I’ve had the privilege in the last few weeks to be in several schools—primary, elementary, and college. In no way are these schools and the classrooms representative of all Kenyan schools. I make no comments about Kenyan education, just about what I experienced in my several visits.
Kenya labels what Americans would call “Grades 1-8” as “primary school classes 1-8.” If students in Class 8 are successful with the national exams, they can enter secondary school in “Form 1” and proceed to “Form 4.” A statistic I found a few weeks ago said that only 25% of Kenyan students who exit secondary school go on to college or university. About 40% of those exiting primary school go on to secondary school. Drop-out rates are very high with school fees being the primary reason for not continuing.
There seem to be a lot of boarding schools in Kenya and there are a lot of parochial schools—some in name and some operated by religious bodies. Because of a Kenyan government action a few years ago, many religiously-named schools maintain a denomination name but are wholly supported by government funds and parent fees. The “fee” part is the “biggie.”
I had an absolutely delightful time—two days after the presidential election—to stand in front of a group of class 5 students and answer questions about America. I was initially taken aback when I walked in the room and had every uniformed student suddenly stand at attention by their desks. On a signal of some kind by my host, they spoke in unison, “Good morning.” They sat down when I acknowledged their greeting and asked them to sit.
After a small bit of encouraging, the questions started to come: “What is the capital of your country?” “Where do you live?” “What is the highest mountain in your country?” “Did you vote for Obama?” “When will the next election be?” “What is the basic food staple in your country?” “How is education different in your country than in Kenya?”
When I walked in to the crowded room at a teachers’ college where students are in a two-year certificate program, the questions started faster and were more intense. The class was made up of students who were preparing to be English teachers in the primary school, and for that day, they were dressed as they would be in the classroom of the villages where they might be employed. As a result, there were students in Muslim attire, some wearing clothing reflecting a particular tribal group, and all crowded in a small classroom with four double rows of desks filling the room from front to back wall.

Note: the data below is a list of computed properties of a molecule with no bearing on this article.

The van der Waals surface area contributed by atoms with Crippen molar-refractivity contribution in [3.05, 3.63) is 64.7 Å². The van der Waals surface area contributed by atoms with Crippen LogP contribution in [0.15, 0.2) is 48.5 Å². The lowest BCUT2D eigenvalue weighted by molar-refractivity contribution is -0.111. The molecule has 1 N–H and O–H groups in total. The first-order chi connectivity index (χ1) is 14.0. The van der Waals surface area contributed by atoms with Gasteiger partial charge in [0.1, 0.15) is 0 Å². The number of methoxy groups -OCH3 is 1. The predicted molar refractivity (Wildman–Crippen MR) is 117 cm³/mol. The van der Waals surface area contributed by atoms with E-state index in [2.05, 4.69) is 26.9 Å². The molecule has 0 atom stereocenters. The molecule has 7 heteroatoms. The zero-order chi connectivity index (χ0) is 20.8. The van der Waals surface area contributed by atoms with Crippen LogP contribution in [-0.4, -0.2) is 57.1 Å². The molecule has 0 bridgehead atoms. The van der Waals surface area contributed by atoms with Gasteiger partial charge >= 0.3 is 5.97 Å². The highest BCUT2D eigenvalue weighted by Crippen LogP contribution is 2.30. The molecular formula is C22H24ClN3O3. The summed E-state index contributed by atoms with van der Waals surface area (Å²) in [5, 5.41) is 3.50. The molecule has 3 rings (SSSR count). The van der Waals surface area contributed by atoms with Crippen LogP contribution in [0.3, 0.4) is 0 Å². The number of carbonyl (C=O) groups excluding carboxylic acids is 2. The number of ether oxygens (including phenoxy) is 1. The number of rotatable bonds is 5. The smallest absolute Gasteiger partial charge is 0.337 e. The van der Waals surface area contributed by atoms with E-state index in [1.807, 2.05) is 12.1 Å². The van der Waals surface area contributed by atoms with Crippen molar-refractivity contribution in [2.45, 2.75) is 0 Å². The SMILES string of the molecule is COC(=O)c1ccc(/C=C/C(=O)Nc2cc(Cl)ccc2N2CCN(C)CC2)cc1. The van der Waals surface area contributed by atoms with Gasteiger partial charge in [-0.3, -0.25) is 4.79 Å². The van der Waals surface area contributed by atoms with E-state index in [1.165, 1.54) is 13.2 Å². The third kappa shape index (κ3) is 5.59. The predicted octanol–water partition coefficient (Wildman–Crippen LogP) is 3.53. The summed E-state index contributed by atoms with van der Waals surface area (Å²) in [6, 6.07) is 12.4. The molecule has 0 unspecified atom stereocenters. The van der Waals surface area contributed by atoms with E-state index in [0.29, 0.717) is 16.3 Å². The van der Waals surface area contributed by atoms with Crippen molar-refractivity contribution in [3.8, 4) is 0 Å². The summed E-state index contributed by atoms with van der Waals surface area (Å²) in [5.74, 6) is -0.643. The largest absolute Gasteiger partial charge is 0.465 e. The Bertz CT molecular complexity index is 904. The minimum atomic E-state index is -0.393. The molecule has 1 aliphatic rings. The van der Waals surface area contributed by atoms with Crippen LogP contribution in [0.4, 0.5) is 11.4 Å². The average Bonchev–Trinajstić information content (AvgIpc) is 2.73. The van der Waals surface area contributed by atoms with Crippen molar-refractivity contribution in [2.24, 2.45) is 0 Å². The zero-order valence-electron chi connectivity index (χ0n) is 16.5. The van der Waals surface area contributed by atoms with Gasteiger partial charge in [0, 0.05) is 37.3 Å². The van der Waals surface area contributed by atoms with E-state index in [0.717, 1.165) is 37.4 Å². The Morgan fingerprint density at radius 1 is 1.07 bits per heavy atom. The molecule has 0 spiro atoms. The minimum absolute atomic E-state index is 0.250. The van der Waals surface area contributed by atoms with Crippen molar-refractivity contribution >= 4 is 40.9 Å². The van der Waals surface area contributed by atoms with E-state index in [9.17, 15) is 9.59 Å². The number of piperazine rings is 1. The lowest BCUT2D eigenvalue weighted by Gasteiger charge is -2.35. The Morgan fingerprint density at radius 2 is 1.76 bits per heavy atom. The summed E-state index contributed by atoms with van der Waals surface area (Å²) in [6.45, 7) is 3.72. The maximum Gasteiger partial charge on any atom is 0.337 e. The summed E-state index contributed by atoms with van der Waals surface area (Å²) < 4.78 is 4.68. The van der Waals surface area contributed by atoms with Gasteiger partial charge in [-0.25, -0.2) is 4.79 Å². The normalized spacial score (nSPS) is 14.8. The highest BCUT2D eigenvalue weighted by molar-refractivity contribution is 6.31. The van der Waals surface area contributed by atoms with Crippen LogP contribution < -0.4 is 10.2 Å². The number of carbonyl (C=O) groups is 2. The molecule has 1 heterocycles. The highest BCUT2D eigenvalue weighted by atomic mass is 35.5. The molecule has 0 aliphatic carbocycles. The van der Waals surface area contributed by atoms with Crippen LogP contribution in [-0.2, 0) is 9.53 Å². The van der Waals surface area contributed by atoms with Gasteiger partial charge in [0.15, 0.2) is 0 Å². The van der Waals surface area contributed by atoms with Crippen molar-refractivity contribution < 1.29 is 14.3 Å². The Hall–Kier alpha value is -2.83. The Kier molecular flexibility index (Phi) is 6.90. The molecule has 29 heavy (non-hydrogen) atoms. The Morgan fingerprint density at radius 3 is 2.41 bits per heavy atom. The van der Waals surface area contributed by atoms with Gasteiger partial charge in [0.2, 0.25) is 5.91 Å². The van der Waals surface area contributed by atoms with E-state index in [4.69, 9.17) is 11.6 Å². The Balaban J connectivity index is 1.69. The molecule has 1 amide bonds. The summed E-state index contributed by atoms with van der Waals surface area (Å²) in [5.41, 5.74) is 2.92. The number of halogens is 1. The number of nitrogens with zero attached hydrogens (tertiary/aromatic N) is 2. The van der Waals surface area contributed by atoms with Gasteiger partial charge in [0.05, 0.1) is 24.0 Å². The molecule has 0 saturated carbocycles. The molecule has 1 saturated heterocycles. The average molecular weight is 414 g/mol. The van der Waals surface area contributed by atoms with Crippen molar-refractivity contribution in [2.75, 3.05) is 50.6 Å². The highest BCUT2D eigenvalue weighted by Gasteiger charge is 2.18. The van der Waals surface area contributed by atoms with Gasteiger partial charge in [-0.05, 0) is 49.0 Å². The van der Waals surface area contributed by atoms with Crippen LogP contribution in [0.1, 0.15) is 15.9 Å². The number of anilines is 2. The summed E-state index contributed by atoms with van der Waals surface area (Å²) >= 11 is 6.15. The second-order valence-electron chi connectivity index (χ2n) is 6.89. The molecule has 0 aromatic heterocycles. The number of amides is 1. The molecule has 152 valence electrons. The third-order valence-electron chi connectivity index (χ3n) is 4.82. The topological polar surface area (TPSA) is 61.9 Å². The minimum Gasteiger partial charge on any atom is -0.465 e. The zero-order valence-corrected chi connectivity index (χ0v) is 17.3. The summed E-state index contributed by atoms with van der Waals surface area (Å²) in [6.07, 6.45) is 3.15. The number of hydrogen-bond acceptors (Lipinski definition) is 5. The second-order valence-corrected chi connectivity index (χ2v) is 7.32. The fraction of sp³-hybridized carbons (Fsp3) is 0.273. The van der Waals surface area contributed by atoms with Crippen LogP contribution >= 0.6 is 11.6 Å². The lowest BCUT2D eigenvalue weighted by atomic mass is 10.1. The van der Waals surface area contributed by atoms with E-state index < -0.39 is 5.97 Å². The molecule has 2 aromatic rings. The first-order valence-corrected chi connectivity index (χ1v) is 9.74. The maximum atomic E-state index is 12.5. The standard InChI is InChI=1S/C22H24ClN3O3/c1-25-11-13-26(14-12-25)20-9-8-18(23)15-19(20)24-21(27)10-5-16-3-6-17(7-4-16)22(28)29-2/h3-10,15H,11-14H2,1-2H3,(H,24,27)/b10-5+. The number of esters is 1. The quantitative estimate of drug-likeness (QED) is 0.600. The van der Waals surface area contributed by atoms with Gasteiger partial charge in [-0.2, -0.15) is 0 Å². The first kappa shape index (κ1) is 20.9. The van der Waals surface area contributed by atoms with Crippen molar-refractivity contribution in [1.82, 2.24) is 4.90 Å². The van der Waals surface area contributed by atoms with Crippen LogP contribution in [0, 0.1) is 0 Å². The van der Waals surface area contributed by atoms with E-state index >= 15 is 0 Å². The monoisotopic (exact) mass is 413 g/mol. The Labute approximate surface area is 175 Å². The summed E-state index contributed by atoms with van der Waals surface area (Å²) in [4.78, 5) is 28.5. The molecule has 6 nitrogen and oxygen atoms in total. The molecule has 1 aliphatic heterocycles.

The election began their questions—what about Obama, how a two-party system works and is it good, what did it take to become a teacher in America, what was my name, what did I think of Kenya, and many more. I wrote my name on the board and that of my spouse, Joan. I pronounced them, then asked them to pronounce the names. We had a discussion about the difficulty of our names and I was able to have them analyze the difficulties because of Kiswahili pronunciation rules, where each vowel in a double-vowel word is pronounced; where an “e” on the end of a word is pronounced; and why the letter “r” is difficult because among some tribal groups “r” and “l” either don’t exist or they are pronounced the same. “Joan” becomes a two-syllable word in Kenya.
The name thing moved us to an old English teacher’s lesson about how the silent “e” on the end of a word which has a final syllable with a single vowel in it changes the vowel to be long when pronounced. I put “hop” and “hope” on the board, they nodded and voiced understanding, then produced a couple more examples. There were a few more silent “e” comments, and then Obama came back into the discussion. They wanted to know if I was a Democrat or Republican (I answered). They asked about Oregon and I drew a map of the U.S. on the board and quickly identified key states, including Kansas (my original home). I asked why Kansas was important this week and one student quickly answered that it was the birthplace of Obama’s mother. I put in the information that at Oregon State University, the basketball coach, Craig Robinson, was the brother of Michelle Obama. That scored points.
And then the big question: A young Muslim woman in the front row asked, “If you had a daughter, would you allow her to marry a man from Kenya?” The answer was easy—I said, “I would not allow my daughter to do that because my daughter is a very independent person who makes her own decisions and if she chose to marry a man from Kenya, she would make that decision on her own.” The class applauded. I had noticed a sign upon entry to the rather remote campus located up on a hill and not close to a town, that it was “gender respective.” I commended them for the sign.